The course is named after Special Forces Colonel James “Nick” Rowe, a veteran of the Vietnam War. During the conflict Rowe was a young officer who was captured in a Viet Cong ambush and held as a POW for five years before escaping his captors on the day he was to be executed.
Using the know-how he earned “the hard way” while being a Prisoner of War, Rowe helped develop the SERE (Survival, Evasion, Resistance and Escape) course at Camp Mackall.
The course is run regardless of the weather. Rain or shine, mud and snow, “Nasty Nick” takes a toll on many Some fail, some are injured and a few completely refuse and are disqualified.
The course is so crucial in “making a Green Beret” that long-graduated and established members of America’s Special Forces are often sent back to revisit the course, in order to keep their skills sharp.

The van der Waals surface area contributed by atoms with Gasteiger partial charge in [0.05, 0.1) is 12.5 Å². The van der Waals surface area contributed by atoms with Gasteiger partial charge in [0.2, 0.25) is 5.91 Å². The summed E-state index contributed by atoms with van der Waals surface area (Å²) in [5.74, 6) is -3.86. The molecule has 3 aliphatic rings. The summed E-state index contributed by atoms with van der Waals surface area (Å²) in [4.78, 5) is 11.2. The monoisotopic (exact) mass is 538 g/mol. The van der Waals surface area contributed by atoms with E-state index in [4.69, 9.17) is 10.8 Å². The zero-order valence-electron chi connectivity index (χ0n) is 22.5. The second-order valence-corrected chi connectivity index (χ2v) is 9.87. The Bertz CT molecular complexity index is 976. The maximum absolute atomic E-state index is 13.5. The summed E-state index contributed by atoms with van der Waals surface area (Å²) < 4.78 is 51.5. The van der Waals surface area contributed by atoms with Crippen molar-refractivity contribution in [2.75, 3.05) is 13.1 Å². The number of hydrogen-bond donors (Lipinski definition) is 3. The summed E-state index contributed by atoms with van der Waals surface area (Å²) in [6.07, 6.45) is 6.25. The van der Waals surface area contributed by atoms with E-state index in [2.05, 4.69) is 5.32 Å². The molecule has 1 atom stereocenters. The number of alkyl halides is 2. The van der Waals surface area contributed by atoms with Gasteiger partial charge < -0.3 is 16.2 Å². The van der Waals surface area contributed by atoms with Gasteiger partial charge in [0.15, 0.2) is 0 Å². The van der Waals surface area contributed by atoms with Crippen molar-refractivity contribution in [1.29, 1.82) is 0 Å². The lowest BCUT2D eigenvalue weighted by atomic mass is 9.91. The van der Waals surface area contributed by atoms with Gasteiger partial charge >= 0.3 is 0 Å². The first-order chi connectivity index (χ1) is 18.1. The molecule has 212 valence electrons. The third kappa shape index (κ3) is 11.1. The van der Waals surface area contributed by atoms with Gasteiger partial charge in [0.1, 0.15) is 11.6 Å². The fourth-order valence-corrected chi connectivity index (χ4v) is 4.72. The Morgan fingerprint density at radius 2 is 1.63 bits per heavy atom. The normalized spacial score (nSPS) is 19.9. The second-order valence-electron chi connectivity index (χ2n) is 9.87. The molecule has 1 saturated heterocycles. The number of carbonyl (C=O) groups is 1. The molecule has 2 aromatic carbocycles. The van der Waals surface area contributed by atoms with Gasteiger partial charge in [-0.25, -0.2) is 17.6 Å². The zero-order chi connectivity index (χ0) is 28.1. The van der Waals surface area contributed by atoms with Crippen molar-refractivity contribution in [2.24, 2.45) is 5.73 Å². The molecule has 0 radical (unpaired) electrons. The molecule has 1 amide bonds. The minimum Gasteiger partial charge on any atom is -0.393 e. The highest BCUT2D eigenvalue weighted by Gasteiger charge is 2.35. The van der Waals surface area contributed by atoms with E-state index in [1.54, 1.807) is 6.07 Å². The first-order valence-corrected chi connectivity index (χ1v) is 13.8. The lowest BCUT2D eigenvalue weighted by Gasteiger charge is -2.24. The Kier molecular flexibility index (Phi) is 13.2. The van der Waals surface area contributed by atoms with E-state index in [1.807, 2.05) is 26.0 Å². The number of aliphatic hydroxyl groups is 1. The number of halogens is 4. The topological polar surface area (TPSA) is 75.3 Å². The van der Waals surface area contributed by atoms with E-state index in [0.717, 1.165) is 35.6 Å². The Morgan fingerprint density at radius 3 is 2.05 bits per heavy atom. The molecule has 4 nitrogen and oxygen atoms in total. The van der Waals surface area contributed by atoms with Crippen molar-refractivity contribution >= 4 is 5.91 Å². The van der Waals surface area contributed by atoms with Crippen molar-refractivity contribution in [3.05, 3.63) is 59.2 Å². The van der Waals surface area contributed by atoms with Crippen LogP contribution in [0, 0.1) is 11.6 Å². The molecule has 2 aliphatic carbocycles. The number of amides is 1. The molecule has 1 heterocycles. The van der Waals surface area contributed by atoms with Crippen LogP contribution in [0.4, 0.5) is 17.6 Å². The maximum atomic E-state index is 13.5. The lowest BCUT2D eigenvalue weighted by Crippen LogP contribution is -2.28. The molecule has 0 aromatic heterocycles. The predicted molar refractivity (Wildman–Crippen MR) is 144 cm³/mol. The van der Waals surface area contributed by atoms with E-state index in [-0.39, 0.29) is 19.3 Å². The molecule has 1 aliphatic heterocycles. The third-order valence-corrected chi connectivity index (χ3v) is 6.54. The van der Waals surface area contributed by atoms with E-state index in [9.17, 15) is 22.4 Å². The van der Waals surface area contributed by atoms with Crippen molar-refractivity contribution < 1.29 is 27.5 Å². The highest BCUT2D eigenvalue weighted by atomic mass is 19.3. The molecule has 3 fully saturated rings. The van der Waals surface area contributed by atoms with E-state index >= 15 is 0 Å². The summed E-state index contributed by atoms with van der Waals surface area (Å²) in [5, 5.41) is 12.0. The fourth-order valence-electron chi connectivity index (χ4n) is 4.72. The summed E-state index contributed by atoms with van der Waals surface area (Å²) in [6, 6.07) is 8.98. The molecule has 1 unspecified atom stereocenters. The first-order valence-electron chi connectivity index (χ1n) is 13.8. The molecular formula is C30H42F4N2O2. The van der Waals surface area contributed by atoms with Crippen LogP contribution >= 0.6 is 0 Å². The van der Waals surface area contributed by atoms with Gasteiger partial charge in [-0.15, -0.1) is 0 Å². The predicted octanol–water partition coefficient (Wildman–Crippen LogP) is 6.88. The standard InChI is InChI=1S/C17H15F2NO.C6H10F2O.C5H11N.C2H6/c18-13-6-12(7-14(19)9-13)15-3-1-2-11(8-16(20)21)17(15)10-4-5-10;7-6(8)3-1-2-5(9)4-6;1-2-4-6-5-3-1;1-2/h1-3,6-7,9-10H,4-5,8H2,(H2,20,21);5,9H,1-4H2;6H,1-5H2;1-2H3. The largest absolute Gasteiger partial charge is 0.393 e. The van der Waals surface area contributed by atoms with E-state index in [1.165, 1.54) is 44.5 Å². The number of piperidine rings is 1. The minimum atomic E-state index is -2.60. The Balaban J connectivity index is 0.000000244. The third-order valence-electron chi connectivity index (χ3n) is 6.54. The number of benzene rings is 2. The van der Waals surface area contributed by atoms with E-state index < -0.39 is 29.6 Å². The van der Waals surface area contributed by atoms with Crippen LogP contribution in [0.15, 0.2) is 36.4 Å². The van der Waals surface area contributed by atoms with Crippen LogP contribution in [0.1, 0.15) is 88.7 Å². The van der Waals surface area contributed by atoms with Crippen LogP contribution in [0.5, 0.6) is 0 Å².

“This obstacle course is a part of the Special Forces heritage,” said then-Maj. Kent Solheim, whose 3rd SFG company was sent back to the course in 2013. “It’s nice to come back and revisit that.”
On the day of the event, one Green Beret recalled his first time at the course- 23 years prior
My first time seeing Nasty Nick was back in 1990,” said then- CW4 Jeff Miller. “Over time the obstacles have changed and some have become more difficult. Any time I’ve ever completed this course, it has been a challenge mentally and physically.”
While new techniques and training come and go- one thing will remain the same, it seems: If you come across a soldier with a Green Beret, odds are they’ll have a story about the time they went toe-to-toe with “Nick.”